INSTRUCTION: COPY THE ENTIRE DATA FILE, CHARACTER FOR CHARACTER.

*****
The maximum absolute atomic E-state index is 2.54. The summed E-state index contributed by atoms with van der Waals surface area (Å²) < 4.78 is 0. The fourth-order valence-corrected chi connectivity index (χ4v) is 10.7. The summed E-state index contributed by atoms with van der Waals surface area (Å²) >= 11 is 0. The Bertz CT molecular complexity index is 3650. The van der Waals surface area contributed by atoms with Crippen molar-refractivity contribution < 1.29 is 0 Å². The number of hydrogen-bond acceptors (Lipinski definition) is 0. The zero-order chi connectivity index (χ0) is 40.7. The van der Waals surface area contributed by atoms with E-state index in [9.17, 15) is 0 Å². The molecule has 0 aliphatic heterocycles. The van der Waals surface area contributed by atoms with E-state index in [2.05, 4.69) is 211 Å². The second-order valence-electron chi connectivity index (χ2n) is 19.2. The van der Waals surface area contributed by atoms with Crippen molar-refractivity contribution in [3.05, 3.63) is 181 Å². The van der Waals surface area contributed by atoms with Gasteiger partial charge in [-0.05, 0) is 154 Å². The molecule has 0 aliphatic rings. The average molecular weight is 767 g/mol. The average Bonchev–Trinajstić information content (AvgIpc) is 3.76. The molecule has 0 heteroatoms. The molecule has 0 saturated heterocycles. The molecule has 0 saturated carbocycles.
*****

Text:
The maximum absolute atomic E-state index is 2.54. The summed E-state index contributed by atoms with van der Waals surface area (Å²) < 4.78 is 0. The fourth-order valence-corrected chi connectivity index (χ4v) is 10.7. The summed E-state index contributed by atoms with van der Waals surface area (Å²) >= 11 is 0. The Bertz CT molecular complexity index is 3650. The van der Waals surface area contributed by atoms with Crippen molar-refractivity contribution < 1.29 is 0 Å². The number of hydrogen-bond acceptors (Lipinski definition) is 0. The zero-order chi connectivity index (χ0) is 40.7. The van der Waals surface area contributed by atoms with E-state index in [9.17, 15) is 0 Å². The molecule has 0 aliphatic heterocycles. The van der Waals surface area contributed by atoms with E-state index in [2.05, 4.69) is 211 Å². The second-order valence-electron chi connectivity index (χ2n) is 19.2. The van der Waals surface area contributed by atoms with Crippen molar-refractivity contribution in [3.05, 3.63) is 181 Å². The van der Waals surface area contributed by atoms with Gasteiger partial charge in [-0.05, 0) is 154 Å². The molecule has 0 aliphatic rings. The average molecular weight is 767 g/mol. The average Bonchev–Trinajstić information content (AvgIpc) is 3.76. The molecule has 0 heteroatoms. The molecule has 0 saturated heterocycles. The molecule has 0 saturated carbocycles.